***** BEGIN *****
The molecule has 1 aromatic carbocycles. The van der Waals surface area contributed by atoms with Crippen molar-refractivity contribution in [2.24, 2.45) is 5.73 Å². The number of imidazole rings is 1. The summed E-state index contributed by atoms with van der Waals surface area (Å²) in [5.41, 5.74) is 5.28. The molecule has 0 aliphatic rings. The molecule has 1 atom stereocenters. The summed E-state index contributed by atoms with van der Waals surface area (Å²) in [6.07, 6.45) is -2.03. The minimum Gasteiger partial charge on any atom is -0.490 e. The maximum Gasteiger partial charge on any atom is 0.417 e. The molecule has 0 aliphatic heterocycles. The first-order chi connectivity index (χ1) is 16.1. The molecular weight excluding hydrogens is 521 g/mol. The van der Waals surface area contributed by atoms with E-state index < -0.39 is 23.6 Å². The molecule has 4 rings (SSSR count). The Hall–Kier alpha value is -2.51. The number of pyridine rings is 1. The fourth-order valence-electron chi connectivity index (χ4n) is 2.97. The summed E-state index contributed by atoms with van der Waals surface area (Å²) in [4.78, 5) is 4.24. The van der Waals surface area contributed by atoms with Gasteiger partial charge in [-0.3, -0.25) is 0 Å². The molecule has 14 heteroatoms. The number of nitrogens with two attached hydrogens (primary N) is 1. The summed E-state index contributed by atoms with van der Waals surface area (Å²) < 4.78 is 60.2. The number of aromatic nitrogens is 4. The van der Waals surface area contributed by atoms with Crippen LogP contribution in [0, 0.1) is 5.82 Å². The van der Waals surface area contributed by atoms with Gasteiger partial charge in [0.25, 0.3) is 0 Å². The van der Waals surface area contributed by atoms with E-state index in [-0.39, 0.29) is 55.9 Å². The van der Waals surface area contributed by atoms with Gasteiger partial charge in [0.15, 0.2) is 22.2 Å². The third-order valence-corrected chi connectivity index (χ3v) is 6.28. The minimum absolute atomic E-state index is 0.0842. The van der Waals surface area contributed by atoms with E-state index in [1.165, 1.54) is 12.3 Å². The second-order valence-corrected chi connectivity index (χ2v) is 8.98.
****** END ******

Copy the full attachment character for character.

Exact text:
The molecule has 1 aromatic carbocycles. The van der Waals surface area contributed by atoms with Crippen molar-refractivity contribution in [2.24, 2.45) is 5.73 Å². The number of imidazole rings is 1. The summed E-state index contributed by atoms with van der Waals surface area (Å²) in [5.41, 5.74) is 5.28. The molecule has 0 aliphatic rings. The molecule has 1 atom stereocenters. The summed E-state index contributed by atoms with van der Waals surface area (Å²) in [6.07, 6.45) is -2.03. The minimum Gasteiger partial charge on any atom is -0.490 e. The maximum Gasteiger partial charge on any atom is 0.417 e. The molecule has 0 aliphatic heterocycles. The first-order chi connectivity index (χ1) is 16.1. The molecular weight excluding hydrogens is 521 g/mol. The van der Waals surface area contributed by atoms with E-state index < -0.39 is 23.6 Å². The molecule has 4 rings (SSSR count). The Hall–Kier alpha value is -2.51. The number of pyridine rings is 1. The fourth-order valence-electron chi connectivity index (χ4n) is 2.97. The summed E-state index contributed by atoms with van der Waals surface area (Å²) in [4.78, 5) is 4.24. The van der Waals surface area contributed by atoms with Gasteiger partial charge in [-0.3, -0.25) is 0 Å². The molecule has 14 heteroatoms. The number of nitrogens with two attached hydrogens (primary N) is 1. The summed E-state index contributed by atoms with van der Waals surface area (Å²) < 4.78 is 60.2. The number of aromatic nitrogens is 4. The van der Waals surface area contributed by atoms with Crippen LogP contribution in [0, 0.1) is 5.82 Å². The van der Waals surface area contributed by atoms with Gasteiger partial charge in [0.25, 0.3) is 0 Å². The van der Waals surface area contributed by atoms with E-state index in [-0.39, 0.29) is 55.9 Å². The van der Waals surface area contributed by atoms with Gasteiger partial charge in [0.15, 0.2) is 22.2 Å². The third-order valence-corrected chi connectivity index (χ3v) is 6.28. The minimum absolute atomic E-state index is 0.0842. The van der Waals surface area contributed by atoms with E-state index in [1.165, 1.54) is 12.3 Å². The second-order valence-corrected chi connectivity index (χ2v) is 8.98.